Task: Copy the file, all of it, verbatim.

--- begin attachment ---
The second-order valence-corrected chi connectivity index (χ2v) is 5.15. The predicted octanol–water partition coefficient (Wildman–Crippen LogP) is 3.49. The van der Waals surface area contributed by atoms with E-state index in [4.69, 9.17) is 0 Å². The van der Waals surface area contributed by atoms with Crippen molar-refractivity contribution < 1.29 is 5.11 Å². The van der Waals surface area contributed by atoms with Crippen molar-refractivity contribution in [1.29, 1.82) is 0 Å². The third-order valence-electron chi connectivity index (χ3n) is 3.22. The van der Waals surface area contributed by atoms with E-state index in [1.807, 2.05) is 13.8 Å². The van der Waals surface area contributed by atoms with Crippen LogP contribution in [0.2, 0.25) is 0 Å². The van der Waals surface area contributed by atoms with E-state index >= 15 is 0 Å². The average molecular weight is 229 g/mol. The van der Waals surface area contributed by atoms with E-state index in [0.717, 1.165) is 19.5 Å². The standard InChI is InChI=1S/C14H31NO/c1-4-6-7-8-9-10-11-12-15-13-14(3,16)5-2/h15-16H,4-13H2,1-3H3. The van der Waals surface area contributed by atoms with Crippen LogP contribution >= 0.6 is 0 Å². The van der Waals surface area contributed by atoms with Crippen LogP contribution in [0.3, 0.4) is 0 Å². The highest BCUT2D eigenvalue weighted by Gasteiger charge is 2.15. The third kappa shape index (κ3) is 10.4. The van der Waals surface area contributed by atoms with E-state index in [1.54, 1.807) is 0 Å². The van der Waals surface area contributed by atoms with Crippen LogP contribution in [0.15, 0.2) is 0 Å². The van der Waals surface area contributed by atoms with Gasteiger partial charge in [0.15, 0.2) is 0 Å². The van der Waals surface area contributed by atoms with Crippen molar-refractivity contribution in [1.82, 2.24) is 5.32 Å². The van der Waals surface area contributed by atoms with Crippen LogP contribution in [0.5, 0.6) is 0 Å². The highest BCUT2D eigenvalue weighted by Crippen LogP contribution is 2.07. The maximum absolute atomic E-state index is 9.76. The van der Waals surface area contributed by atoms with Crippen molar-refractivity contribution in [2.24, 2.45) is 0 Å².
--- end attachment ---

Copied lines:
The second-order valence-corrected chi connectivity index (χ2v) is 5.15. The predicted octanol–water partition coefficient (Wildman–Crippen LogP) is 3.49. The van der Waals surface area contributed by atoms with E-state index in [4.69, 9.17) is 0 Å². The van der Waals surface area contributed by atoms with Crippen molar-refractivity contribution < 1.29 is 5.11 Å². The van der Waals surface area contributed by atoms with Crippen molar-refractivity contribution in [1.29, 1.82) is 0 Å². The third-order valence-electron chi connectivity index (χ3n) is 3.22. The van der Waals surface area contributed by atoms with E-state index in [1.807, 2.05) is 13.8 Å². The van der Waals surface area contributed by atoms with Crippen LogP contribution in [0.2, 0.25) is 0 Å². The van der Waals surface area contributed by atoms with E-state index >= 15 is 0 Å². The average molecular weight is 229 g/mol. The van der Waals surface area contributed by atoms with E-state index in [0.717, 1.165) is 19.5 Å². The standard InChI is InChI=1S/C14H31NO/c1-4-6-7-8-9-10-11-12-15-13-14(3,16)5-2/h15-16H,4-13H2,1-3H3. The van der Waals surface area contributed by atoms with Crippen LogP contribution >= 0.6 is 0 Å². The van der Waals surface area contributed by atoms with Crippen LogP contribution in [0.3, 0.4) is 0 Å². The highest BCUT2D eigenvalue weighted by Gasteiger charge is 2.15. The third kappa shape index (κ3) is 10.4. The van der Waals surface area contributed by atoms with E-state index in [1.54, 1.807) is 0 Å². The van der Waals surface area contributed by atoms with Crippen LogP contribution in [0.15, 0.2) is 0 Å². The van der Waals surface area contributed by atoms with Gasteiger partial charge in [0.15, 0.2) is 0 Å². The van der Waals surface area contributed by atoms with Crippen molar-refractivity contribution in [1.82, 2.24) is 5.32 Å². The van der Waals surface area contributed by atoms with Crippen LogP contribution in [0.5, 0.6) is 0 Å². The highest BCUT2D eigenvalue weighted by Crippen LogP contribution is 2.07. The maximum absolute atomic E-state index is 9.76. The van der Waals surface area contributed by atoms with Crippen molar-refractivity contribution in [2.24, 2.45) is 0 Å².